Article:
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					Bubbles and big numbers –
how could it happen?

       Wayne Lonergan
         April 2009



                            1
The main causes
   Falling interest rates
   Excess liquidity
   Under-priced risk
   Excessive F. Institutions leverage / growth
   Declining prudential standards
   Residential property boom
   Implicit assumptions


                                                  2
Second order causal factors
   Government policy
   Inadequate regulators
   Off B/S finance
   Securitisation
   Excessive remuneration / moral hazard
   Short termism
   Accounting issues*
   Unexpected double whammy*
   Valuation issues*
   Academics *
* (Mostly) not yet outed.


                                            3
Causality chain




                  4
The scale of the problem
   $bn               –   9 zeros
   $tn               –   12 zeros
   US$14.3tn         –   USA GDP 2008
   US$5tn            –   fall in market cap of
                          banks (2007-09)
   US$1.5 - $3.0tn   –   estimate of US F.I.
                          losses
   US$1.4tn          –   total stimulus etc. package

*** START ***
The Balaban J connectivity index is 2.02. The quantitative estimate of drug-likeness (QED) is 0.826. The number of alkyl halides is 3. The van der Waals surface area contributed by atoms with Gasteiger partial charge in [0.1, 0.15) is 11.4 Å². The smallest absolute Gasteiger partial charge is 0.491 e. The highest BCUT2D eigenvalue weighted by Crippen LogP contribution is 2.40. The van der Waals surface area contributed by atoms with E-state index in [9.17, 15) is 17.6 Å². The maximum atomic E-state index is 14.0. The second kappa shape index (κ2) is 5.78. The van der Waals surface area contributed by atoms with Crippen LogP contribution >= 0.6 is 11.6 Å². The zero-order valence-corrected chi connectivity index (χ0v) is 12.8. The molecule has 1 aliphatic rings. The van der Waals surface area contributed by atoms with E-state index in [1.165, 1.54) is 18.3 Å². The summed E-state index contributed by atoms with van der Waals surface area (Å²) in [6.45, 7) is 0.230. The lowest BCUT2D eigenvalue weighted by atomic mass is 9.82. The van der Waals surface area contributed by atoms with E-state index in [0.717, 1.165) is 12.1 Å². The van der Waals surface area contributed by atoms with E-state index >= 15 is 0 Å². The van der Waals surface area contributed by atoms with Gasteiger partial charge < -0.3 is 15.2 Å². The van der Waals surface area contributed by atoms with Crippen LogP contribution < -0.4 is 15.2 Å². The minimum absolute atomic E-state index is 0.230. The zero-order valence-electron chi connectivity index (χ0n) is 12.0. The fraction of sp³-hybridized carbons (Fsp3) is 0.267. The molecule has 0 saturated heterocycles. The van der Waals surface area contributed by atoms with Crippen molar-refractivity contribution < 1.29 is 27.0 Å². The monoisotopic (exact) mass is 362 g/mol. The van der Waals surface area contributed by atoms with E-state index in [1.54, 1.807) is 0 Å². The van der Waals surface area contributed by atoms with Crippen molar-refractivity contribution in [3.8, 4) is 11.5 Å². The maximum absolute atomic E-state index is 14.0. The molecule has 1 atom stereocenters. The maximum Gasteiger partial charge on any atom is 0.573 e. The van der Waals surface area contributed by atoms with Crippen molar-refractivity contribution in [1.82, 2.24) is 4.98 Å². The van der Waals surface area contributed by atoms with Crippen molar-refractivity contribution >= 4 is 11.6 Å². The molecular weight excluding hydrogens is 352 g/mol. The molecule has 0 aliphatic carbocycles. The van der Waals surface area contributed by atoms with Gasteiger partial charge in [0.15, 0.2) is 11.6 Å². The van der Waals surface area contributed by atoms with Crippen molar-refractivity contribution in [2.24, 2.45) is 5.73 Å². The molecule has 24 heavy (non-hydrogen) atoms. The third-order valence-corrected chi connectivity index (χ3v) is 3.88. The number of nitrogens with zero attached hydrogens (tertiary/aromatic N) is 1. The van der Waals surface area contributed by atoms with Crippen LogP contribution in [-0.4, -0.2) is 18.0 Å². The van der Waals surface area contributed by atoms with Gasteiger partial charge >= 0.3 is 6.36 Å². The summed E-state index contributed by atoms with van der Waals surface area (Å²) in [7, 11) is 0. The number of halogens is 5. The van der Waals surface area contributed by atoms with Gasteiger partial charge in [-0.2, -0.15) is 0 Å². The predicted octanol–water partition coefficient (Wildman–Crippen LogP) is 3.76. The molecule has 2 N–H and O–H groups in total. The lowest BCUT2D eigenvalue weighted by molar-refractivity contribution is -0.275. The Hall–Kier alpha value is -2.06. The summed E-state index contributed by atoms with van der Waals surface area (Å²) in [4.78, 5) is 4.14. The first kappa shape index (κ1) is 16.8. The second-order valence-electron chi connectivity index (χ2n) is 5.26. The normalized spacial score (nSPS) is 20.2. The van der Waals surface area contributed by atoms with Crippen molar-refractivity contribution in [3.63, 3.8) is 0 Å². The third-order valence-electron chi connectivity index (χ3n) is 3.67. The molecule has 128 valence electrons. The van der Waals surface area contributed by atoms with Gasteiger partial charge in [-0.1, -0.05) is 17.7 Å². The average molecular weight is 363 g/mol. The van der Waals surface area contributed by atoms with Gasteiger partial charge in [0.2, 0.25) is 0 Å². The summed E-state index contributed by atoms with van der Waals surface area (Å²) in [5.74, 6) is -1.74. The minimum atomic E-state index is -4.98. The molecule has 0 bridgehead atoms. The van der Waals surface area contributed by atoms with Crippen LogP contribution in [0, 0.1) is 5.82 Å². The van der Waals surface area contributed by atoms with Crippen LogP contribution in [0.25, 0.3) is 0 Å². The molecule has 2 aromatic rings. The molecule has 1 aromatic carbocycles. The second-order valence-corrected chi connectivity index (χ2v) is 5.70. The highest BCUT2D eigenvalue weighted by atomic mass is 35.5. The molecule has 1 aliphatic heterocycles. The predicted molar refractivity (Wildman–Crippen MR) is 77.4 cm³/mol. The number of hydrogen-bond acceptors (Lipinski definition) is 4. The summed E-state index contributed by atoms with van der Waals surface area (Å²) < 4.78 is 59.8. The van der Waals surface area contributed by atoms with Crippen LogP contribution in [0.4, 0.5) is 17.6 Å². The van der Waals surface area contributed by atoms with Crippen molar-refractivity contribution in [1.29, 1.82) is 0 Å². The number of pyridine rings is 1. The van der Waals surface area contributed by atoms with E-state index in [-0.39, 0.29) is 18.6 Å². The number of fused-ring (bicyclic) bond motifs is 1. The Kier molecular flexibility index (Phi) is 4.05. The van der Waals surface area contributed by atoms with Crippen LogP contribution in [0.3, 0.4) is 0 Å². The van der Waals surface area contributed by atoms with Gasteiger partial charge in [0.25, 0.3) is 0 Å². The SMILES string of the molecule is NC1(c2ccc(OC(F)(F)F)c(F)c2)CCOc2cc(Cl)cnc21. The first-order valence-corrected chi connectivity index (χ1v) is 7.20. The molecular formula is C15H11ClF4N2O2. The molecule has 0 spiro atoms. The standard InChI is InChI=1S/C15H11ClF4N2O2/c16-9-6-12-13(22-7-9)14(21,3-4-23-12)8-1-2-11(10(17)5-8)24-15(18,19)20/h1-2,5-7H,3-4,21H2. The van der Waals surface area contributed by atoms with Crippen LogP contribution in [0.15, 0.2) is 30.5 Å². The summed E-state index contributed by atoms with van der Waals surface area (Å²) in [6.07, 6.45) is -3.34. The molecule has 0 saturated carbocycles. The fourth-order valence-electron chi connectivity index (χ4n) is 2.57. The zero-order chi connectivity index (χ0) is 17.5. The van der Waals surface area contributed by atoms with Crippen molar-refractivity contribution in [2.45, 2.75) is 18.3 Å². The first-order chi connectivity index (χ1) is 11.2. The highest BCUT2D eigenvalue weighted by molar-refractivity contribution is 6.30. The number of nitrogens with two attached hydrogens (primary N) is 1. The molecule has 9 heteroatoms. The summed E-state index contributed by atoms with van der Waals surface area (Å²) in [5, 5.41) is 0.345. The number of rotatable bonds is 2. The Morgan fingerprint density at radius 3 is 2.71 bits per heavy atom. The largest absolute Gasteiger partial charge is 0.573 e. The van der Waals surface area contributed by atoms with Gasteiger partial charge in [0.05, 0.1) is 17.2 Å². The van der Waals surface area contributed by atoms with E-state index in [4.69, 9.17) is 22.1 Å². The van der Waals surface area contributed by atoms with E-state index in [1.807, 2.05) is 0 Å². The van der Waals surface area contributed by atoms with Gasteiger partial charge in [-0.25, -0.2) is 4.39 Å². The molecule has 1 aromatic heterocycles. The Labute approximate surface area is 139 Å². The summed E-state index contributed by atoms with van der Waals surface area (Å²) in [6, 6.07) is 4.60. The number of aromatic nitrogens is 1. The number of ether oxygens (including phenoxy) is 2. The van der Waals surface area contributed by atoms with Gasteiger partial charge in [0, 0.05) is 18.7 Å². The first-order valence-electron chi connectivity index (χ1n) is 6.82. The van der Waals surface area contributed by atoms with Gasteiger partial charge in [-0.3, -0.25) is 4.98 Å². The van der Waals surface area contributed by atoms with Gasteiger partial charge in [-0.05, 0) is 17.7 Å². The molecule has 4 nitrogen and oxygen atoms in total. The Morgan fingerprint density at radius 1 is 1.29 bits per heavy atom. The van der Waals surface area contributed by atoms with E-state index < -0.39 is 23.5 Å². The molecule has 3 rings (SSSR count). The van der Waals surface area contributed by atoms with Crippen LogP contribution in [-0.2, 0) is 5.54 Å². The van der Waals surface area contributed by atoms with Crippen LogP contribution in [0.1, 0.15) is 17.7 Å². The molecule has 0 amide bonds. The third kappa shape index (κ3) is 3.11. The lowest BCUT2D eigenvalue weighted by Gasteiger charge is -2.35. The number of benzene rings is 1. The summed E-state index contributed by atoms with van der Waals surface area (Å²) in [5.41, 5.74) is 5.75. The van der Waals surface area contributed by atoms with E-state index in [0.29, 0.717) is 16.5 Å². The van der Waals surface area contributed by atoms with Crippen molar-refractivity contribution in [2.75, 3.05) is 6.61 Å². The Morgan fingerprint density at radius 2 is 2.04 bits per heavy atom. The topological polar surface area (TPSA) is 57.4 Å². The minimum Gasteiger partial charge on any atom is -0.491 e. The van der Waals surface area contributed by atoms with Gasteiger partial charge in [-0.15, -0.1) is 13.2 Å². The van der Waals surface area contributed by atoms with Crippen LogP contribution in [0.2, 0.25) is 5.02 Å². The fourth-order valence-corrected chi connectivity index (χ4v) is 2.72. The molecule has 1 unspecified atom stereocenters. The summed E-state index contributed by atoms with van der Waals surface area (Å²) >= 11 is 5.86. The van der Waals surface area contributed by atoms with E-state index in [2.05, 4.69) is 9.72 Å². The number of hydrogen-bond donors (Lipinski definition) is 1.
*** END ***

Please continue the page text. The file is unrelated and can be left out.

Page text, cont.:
(10% USA GDP)
   US$5,000          –   per person in USA
                                           Source: Economist


                                                        5
$10,000 – in $100 notes




                          6
$1 million – in $100 notes




                             7
$100 million – in $100 notes
(fits on a standard pallet)




                               8
$1 billion – in $100 notes
(10 pallets)




                             9
$1 trillion – in $100 notes
(10,000 pallets – those below are
double stacked)




                                    10
Just another boom?
   Lower interest rates

   Increases ability to borrow

   Increases asset values

   Encourages more leverage

   Increases asset values
              +
   Declining prudential standards

   Increases asset values


                                     11
Interest rates fell
 USA weighted average mortgage rate
 1994 – 1997                                               9.0%
 2000                                                      6.8%
 2008                                                      5.2%
 USA sub-prime housing loan rate
 2004                                                     11.5%
 2008                                                      9.1%
 Credit spreads were low
 Volatility fell significantly